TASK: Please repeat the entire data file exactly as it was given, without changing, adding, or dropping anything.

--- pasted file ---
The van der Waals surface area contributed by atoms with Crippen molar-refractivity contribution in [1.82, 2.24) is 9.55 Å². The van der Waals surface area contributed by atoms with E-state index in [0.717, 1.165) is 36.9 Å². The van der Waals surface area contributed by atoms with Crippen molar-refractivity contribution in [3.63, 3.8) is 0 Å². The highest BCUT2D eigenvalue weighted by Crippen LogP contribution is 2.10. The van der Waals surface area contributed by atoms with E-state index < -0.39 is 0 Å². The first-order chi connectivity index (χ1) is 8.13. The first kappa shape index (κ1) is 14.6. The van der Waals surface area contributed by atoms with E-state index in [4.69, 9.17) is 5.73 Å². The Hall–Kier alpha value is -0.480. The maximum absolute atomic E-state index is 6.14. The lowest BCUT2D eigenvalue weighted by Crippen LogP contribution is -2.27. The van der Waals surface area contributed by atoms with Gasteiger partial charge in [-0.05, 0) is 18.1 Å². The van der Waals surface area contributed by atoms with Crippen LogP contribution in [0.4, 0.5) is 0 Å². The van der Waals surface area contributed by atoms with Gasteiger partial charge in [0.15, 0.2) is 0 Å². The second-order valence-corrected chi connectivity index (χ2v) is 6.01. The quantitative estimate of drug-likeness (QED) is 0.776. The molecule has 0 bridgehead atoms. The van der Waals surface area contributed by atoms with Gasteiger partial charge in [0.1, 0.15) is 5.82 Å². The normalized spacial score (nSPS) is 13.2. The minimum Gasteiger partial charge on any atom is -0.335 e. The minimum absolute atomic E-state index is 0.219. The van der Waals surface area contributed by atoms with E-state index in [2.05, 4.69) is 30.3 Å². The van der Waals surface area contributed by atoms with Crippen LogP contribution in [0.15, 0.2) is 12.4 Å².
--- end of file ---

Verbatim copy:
The van der Waals surface area contributed by atoms with Crippen molar-refractivity contribution in [1.82, 2.24) is 9.55 Å². The van der Waals surface area contributed by atoms with E-state index in [0.717, 1.165) is 36.9 Å². The van der Waals surface area contributed by atoms with Crippen molar-refractivity contribution in [3.63, 3.8) is 0 Å². The highest BCUT2D eigenvalue weighted by Crippen LogP contribution is 2.10. The van der Waals surface area contributed by atoms with E-state index < -0.39 is 0 Å². The first-order chi connectivity index (χ1) is 8.13. The first kappa shape index (κ1) is 14.6. The van der Waals surface area contributed by atoms with E-state index in [4.69, 9.17) is 5.73 Å². The Hall–Kier alpha value is -0.480. The maximum absolute atomic E-state index is 6.14. The lowest BCUT2D eigenvalue weighted by Crippen LogP contribution is -2.27. The van der Waals surface area contributed by atoms with Gasteiger partial charge in [-0.05, 0) is 18.1 Å². The van der Waals surface area contributed by atoms with Crippen LogP contribution in [0.4, 0.5) is 0 Å². The van der Waals surface area contributed by atoms with Gasteiger partial charge in [0.15, 0.2) is 0 Å². The second-order valence-corrected chi connectivity index (χ2v) is 6.01. The quantitative estimate of drug-likeness (QED) is 0.776. The molecule has 0 bridgehead atoms. The van der Waals surface area contributed by atoms with Gasteiger partial charge in [0.1, 0.15) is 5.82 Å². The normalized spacial score (nSPS) is 13.2. The minimum Gasteiger partial charge on any atom is -0.335 e. The minimum absolute atomic E-state index is 0.219. The van der Waals surface area contributed by atoms with E-state index in [2.05, 4.69) is 30.3 Å². The van der Waals surface area contributed by atoms with Crippen LogP contribution in [0.15, 0.2) is 12.4 Å².